The Beast Doctor's Lair

AUTHOR: Bronwyn Dawson, D.V.M.
Dr. Domotor's Animal House Veterinary Hospital
FROM: The FerretPaw Print, November/December 2000
DATE: November 7, 2000

Holiday Hazards

In Southern California, the brush fires are burning, temperatures are sizzling and the Santa Ana's are shriveling any leftover vegetation. And of course Thanksgiving and Christmas aren't far behind. Fall may have an unusual way of announcing itself in our area, but true southern Californians know that cooler weather and the holiday season are right around the corner.

The holidays bring joy, but also special concerns for all pet owners; concerns which are most often intensified for ferret owners. More visitors, more bustle, more decorations, more rich food, less attention to little creatures underfoot can add up to many more potential dangers for the animals in the household. Due to their small size, inquisitive natures, and extreme oral fixations, ferrets are at greater risk than their cat and dog housemates. However, we can help our little Effs out with a few preventive measures and some extra ferret proofing.

Every Christmas, veterinarians are bombarded with queries about mistletoe and poinsettia. Somehow these common holiday decorative plants are seen as not much less poisonous than deadly nightshade and oleander. The truth is that most pets are not interested in eating these plants in the first place and their inherent toxicity is quite low. Both can cause stomach upsets and digestive disorders, primarily vomiting and diarrhea. Poinsettia is the more dangerous as it has an acidic milky sap which can cause burning of the mouth and excess salivation. As we know, Ferret cannot vomit effectively, but they are easily nauseated and will not eat if they have any type of sore or run in their delicate mouths. I have seen one ferret who did eat several poinsettia leaves and one stalk; that ferret was extremely distressed and has to be hospitalized on fluids and anti-nausea medications for several days. (So if they will eat a bitter plant such as Poinsettia, why do they gag on Proglycem®?)

Chocolate is in abundance during these next few months and presents much more danger to all companion animals than the holiday plants. Ferrets have a great sweet tooth and most of them love chocolate. Chocolate contains theobromine, a cardiac and central nervous system stimulant. In all species, it causes increased heart rate with the potential for cardiac arrhythmias; it can also cause extreme hyperactivity leading up to muscle tremors and even seizures. Chocolate's ill effects are not necessarily does-related, although the more chocolate an animal eats, the greater likelihood of toxicity. Baker's chocolate contains much more theobromine and is far more dangerous than milk chocolate. A small animal like a ferret does not need to eat much of any kind of chocolate to show toxicity; animals with dangerously elevated heart rates are given medication to slow down the heart and fluid therapy can dilute the toxic chemicals. There is no safe amount of chocolate; please exercise vigilance when putting out the See's candy and make sure no little Eff sneaks off with a piece.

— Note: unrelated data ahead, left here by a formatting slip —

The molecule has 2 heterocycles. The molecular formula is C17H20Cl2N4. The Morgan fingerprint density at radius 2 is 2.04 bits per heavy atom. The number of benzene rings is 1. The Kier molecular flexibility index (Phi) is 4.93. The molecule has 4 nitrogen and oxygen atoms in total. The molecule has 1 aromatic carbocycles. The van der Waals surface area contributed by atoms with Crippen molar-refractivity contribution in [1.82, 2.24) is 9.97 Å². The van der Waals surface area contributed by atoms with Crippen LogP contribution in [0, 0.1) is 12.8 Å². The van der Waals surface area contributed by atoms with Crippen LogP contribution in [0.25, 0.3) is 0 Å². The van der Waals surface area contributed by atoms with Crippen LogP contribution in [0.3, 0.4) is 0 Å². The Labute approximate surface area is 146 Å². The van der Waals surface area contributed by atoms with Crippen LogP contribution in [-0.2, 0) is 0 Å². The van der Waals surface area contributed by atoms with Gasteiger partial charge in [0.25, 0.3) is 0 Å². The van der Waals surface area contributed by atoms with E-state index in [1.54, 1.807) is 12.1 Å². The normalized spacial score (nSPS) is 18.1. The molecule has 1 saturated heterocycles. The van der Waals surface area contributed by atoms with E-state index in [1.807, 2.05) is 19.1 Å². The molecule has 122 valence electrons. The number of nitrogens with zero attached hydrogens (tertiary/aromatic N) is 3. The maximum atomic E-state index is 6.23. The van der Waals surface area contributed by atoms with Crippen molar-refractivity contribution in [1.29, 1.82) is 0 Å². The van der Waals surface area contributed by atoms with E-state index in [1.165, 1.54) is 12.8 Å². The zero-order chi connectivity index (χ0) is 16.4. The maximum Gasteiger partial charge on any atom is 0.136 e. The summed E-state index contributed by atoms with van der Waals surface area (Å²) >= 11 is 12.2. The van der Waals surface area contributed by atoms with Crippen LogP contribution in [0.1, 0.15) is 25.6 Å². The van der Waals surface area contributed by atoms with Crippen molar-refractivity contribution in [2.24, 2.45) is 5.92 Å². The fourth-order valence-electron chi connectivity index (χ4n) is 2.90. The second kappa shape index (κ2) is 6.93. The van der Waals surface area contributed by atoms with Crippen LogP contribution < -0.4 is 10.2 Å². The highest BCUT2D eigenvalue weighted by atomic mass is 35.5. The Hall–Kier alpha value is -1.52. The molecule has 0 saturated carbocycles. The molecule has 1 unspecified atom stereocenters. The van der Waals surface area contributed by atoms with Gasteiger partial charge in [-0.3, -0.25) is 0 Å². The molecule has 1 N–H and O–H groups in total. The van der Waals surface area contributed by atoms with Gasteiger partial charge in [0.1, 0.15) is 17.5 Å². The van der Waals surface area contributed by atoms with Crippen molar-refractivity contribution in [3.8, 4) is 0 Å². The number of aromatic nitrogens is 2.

Holiday candy and sweets in general are a danger to ferrets; not only for their digestive effects but because of the ferret propensity to bite off more than he can chew. Can't chew it? Just swallow it! And swallow they do, sometimes resulting in an obstruction of the digestive tract. Candy corn and other Halloween type treats are more dangerous than cookies and other larger sweet treats. Candy corn is about the size of ear plugs, the other ferret suicide tool; it fits in the mouth but is just a little too big to chew conformably. Last year during the holiday season I removed a candy corn from one ferret and a (formerly) chocolate covered peanut from another ferret during the same weekend.

Electrical burns from holiday lighting are another concern for the ferret owner. Cords for the Christmas lights, that twinkling Halloween goblin in the front hall, and the new widescreen TV for Thanksgiving weekend football games are new additions to the landscape and, therefor, inherently interesting to a little Eff. Twinkle bulbs are especially fascinating, candles are fun, and those mechanized Halloween toys that move cannot be resisted. Chewing on cords can cause serious oral burns. If the ferret is truly assiduous, she/he can be electrocuted or can suffer sever cardiac and lung problems.

Candles and bulbs are another source of burns; remember also that extinguished candles are still a danger as they look like a great waxy chew toy to the ferret.

Ferrets who are allowed a great deal of freedom in the house are prone to "inattention events;" trampling, inadvertent storage in a cupboard or box, wandering away through an open door. These accidents can happen at any time of the year, but with the excitement of visitors, parties, Christmas tress, packages, the holiday season is a prime time for these mishaps.

A little care now can save a great deal of grief and trauma later for all the household critters, but especially the curious weasels. Love and Happy Holidays to the little Effs from the Beast Doctor. I do not want you spending Christmas with me at the emergency clinic.

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